Preparing for Your Dog’s Annual Vet Visit

Category_Dogs Category_Health Category_Informational Category_Vet Writer_Carrie_Pallardy

Sparky Steps - Preparing Your Dogs Annual Vet Visit

Preparing for Your Dog’s Annual Vet Visit

Dogs may live a simple life, but they need routine healthcare just like people. Once you get past the multiple visits necessary in the first year of a puppy’s life, you can expect routine annual vet appointments for a healthy dog. What should you expect during these annual visits?

The Cost

Owning a dog means having a constant companion, but it is also a financial commitment. Food, toys, grooming, and veterinary visits all add up over the course of the dog’s lifetime. The American Kennel Club estimates the cost of dog ownership at $15,051 for small dogs, $15,782 for medium dogs, and $14,480 for large dogs. How much can you expect to spend on your dog’s health checkups? A routine yearly vet visit can cost between $200 and $300, according to The Spruce Pets. The cost can include the vet’s wellness exam, blood work, and vaccinations. The price can vary greatly depending on where you live and any other health issues your dog may have.

What to Bring

Your dog, her collar, and her leash are the bare necessities you will need for a smooth vet visit, but there are a few other important items to remember.
  • Fecal sample. When your dog goes to the bathroom on the day of the vet visit, save the stool in a bag or airtight container. It is important to bring a fresh sample, rather than one that has been stored for more than a day. The vet will examine your dog’s stool for any parasites, such as hookworms and giardia.
  • Medical history. If you have been bringing your dog to the same vet since he or she was a puppy, you do not have to worry about this part. If you taking your dog to a new veterinary office or he has had care at another facility, bring all pertinent medical records with you to the annual checkup. This information will help your vet understand your dog’s overall health and determine if there are any areas of concern.
  • Treats. Many dogs find their annual vet visits to be a source of anxiety. Bring a small amount of her favorite treats to help distract her during the physical exam and to reward good behavior.

Questions to Ask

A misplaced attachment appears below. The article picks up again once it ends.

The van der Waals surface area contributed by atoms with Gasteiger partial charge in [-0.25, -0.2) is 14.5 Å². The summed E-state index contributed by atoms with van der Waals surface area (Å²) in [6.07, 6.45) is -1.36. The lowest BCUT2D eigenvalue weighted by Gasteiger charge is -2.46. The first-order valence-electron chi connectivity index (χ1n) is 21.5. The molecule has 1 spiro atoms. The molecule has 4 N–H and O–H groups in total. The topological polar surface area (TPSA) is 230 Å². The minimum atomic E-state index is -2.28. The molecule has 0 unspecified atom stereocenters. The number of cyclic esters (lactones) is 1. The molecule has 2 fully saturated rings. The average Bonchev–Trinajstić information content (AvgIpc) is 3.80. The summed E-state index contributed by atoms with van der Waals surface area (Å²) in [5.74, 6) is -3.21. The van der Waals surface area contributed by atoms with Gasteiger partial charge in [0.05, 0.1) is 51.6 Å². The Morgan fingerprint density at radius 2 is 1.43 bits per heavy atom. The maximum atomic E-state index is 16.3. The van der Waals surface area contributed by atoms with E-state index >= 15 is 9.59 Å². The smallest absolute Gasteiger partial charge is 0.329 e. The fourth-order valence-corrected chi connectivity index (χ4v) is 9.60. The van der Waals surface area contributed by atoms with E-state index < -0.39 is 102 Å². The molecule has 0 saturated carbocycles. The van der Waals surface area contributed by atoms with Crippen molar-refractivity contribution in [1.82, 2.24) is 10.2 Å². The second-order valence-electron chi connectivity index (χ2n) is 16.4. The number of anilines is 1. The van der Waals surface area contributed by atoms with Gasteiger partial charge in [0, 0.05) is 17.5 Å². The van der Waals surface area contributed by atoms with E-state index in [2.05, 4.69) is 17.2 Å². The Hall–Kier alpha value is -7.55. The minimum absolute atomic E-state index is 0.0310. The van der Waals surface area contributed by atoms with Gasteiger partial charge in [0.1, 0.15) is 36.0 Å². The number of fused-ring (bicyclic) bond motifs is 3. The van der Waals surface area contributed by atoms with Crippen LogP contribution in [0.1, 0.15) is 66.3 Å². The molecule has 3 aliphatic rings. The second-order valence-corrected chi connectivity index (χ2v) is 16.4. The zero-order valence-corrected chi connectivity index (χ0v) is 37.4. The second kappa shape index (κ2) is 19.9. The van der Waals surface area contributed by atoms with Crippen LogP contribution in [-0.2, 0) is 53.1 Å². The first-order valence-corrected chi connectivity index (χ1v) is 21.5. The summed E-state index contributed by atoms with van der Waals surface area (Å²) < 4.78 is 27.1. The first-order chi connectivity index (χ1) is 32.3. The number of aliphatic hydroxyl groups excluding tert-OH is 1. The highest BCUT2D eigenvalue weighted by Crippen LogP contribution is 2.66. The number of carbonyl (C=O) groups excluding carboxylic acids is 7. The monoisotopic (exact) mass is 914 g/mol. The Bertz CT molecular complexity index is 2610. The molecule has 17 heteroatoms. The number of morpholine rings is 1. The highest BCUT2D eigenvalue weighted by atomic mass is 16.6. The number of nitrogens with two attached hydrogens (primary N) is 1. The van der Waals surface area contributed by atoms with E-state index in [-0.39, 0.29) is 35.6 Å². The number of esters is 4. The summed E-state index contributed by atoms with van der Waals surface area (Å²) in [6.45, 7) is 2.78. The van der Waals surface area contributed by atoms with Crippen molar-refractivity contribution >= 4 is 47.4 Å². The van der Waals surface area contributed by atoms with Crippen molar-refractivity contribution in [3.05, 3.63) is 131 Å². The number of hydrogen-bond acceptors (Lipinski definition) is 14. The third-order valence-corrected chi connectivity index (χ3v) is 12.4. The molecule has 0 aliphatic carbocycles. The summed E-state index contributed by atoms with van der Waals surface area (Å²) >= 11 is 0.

The annual vet visit is an opportunity for you to ask any questions you might have about your dog’s health. Here are just a few to consider:
  • Is my dog’s weight where it should be?
  • What vaccinations does my dog need?
  • Do my dog’s teeth need to be cleaned?
  • How can I address any behavior or anxiety issues?
  • Does my dog need any veterinary care beyond this annual exam?

What to Expect During the Exam

Once you arrive at the vet’s office with your dog, his sample and medical history, and your list of questions, you will wait for a few minutes before being called back to the exam room. In the exam room, a veterinary technician will likely come in first to greet you and your dog, ask initial questions, and weigh your pup. When the vet comes in, he or she will ask you basic questions about your dog’s care. What do you feed your dog? How often does she get exercise? Do you use a heartworm preventative? Do you have any particular concerns? Next up will be the physical exam. Your dog will stand on an elevated table. The veterinary technician will likely help keep your dog still while the vet examines your dog’s eyes, nose, ears, skin, coat, abdomen, and paws. The vet will also take your dog’s temperature using a rectal thermometer. A normal temperature for a dog is between 101 and 102.5⁰ Fahrenheit, according to PetMD. If anything concerning is discovered during the exam, the vet will discuss it with you. After the exam, the vet will discuss and administer the vaccinations your dog needs. The vet may also take a blood sample as a part of the annual wellness checkup. Most veterinary offices will call you with the results of the stool sample analysis and blood work within a few days of the appointment. 

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Written by Carrie Pallardy

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